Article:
Informations and abstract
Keywords: H5 - National Government Expenditures and Related Policies; I - Health, Education and Welfare; P51 - Comparative Analysis of Economic Systems; Z18 - Public Policy.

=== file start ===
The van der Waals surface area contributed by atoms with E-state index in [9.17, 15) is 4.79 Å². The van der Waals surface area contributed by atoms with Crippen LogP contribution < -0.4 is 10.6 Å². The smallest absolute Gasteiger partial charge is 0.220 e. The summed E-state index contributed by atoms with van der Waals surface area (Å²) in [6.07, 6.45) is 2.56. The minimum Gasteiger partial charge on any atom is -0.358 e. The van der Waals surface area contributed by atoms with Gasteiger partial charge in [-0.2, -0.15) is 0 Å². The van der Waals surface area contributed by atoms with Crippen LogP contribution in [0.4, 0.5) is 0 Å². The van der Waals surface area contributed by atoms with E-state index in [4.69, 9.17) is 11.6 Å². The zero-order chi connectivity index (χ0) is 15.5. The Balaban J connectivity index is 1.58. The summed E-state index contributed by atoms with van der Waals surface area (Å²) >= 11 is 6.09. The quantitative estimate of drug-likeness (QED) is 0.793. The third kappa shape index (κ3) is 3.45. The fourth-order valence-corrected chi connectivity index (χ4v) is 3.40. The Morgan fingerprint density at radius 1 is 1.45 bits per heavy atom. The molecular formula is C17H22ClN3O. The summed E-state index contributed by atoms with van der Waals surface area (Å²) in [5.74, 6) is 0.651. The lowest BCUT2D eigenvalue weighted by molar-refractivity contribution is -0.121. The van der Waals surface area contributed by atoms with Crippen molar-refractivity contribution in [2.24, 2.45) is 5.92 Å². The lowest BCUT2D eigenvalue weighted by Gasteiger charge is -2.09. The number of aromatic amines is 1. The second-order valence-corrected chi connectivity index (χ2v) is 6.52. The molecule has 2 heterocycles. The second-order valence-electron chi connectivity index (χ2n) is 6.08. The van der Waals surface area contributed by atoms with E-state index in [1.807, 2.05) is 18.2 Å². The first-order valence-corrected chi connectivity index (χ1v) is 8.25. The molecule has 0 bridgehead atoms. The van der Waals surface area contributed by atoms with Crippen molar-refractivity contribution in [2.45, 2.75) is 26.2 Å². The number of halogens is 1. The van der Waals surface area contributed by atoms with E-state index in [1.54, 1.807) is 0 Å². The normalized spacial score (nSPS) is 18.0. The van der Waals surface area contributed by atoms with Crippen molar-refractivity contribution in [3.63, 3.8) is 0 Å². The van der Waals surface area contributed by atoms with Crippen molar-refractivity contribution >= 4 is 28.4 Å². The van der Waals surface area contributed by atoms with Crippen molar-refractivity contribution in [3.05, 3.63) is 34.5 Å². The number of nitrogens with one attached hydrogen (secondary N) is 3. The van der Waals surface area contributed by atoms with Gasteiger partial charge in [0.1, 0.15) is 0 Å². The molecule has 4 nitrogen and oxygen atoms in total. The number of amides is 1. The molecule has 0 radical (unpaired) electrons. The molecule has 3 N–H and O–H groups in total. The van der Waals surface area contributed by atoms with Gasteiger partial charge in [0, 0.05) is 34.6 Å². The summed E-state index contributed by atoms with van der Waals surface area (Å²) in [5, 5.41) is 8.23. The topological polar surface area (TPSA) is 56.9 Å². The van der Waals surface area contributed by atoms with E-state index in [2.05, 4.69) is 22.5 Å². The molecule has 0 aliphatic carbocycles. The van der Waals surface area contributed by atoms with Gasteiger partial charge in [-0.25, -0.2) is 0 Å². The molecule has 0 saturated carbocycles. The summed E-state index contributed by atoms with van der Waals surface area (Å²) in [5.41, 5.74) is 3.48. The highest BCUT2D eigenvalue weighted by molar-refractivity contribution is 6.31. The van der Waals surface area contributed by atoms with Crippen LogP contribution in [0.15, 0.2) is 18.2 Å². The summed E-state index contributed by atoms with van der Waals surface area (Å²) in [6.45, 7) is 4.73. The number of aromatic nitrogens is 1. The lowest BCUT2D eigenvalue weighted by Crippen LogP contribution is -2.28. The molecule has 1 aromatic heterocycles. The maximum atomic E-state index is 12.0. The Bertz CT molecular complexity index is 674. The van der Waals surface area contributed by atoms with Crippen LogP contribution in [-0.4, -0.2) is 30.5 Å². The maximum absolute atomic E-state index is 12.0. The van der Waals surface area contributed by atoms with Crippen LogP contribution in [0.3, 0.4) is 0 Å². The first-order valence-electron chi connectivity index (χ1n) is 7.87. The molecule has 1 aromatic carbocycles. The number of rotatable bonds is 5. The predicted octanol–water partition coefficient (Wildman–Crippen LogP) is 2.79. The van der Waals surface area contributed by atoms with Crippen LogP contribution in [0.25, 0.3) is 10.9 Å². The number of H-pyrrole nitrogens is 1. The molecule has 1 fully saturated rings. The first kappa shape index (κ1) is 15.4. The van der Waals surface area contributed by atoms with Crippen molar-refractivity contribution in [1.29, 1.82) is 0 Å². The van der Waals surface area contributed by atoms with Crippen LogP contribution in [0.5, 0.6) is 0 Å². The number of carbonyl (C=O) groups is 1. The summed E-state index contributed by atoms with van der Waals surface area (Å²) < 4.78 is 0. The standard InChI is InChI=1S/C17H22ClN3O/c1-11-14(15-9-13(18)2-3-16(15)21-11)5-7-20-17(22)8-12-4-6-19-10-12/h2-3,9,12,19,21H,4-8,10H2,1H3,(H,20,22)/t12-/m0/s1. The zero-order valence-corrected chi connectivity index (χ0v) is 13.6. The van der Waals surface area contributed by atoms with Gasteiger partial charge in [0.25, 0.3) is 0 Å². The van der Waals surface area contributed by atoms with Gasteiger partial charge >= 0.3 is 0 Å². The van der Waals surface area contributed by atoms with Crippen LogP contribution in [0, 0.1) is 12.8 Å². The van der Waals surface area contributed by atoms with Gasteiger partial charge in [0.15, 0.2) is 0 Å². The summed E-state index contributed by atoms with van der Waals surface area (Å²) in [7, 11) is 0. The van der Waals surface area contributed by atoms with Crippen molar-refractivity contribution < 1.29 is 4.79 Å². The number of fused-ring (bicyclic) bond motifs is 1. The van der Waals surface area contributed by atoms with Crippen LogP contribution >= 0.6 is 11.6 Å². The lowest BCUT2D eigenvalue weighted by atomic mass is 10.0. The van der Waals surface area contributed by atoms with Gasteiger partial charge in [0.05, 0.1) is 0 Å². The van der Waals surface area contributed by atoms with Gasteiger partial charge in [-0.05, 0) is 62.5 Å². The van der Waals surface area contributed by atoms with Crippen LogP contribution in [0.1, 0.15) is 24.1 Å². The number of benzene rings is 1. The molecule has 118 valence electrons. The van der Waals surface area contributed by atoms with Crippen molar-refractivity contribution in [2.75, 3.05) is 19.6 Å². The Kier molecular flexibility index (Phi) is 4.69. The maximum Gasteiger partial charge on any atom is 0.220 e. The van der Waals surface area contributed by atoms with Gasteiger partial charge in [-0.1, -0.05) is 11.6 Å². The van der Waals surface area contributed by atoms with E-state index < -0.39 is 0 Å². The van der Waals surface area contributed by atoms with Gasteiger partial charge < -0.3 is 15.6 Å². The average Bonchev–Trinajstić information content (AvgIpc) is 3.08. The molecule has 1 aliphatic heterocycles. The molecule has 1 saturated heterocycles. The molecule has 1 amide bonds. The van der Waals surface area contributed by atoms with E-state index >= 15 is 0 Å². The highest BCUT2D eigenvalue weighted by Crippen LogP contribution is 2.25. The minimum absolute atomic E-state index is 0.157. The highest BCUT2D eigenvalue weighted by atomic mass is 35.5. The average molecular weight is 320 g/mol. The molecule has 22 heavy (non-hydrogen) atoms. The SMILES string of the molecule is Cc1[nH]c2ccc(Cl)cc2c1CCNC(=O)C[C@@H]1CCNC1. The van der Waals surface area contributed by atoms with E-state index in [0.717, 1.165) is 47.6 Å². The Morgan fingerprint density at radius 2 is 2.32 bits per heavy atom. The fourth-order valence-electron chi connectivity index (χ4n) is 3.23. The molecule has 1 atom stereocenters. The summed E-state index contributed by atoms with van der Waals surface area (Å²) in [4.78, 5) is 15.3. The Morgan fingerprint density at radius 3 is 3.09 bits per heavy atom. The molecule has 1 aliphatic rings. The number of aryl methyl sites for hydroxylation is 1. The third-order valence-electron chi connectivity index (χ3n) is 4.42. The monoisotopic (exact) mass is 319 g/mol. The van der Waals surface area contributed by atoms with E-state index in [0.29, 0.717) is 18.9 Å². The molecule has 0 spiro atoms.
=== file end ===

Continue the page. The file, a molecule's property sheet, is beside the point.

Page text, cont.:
In this article, we develop an analytical framework to study how economies and welfare systems have been adapted to the common challenges of post-industrialization, financialization, and the knowledge economy. We show that, despite the global interconnectedness of modern economies, national trajectories of growth and policy-making remain distinct. Our explanation focuses on the pursuit of different growth strategies in contemporary advanced capitalist economies. Growth strategies are in large parts welfare reforms. Governments use the policy tools of the welfare state such as employment policy, housing policy, pensions, minimum wages and education as facilitators for growth. They pursue them in different ways depending on the growth regime their economies are embedded in. The articles starts with an overview of two key concepts used to build our argument: i) the complementary relationship between national growth and welfare regimes and ii) growth strategies through which growth and welfare regimes are reformed in the new era of globalization, ICT and financialization driven growth. It then provides an overview of five main ideal-typical growth regimes that have developed in advanced capitalist economies: the dynamic services export-led growth regime, the high-quality manufacturing export-led, the FDI-financed export-led, the financebased domestic demand-led and the public-financed domestic demand-led ones. Finally, it analyses the ties between growth strategies and welfare reforms and thus identifies five main types of welfare state reforms strategies: dualization of welfare, social investment, fiscal and social attractiveness, commodification of welfare, and social protectionism. Within the Eurozone, because of external pressure, the latter strategy has been transformed into a «competitive impoverishment» strategy for Southern European countries.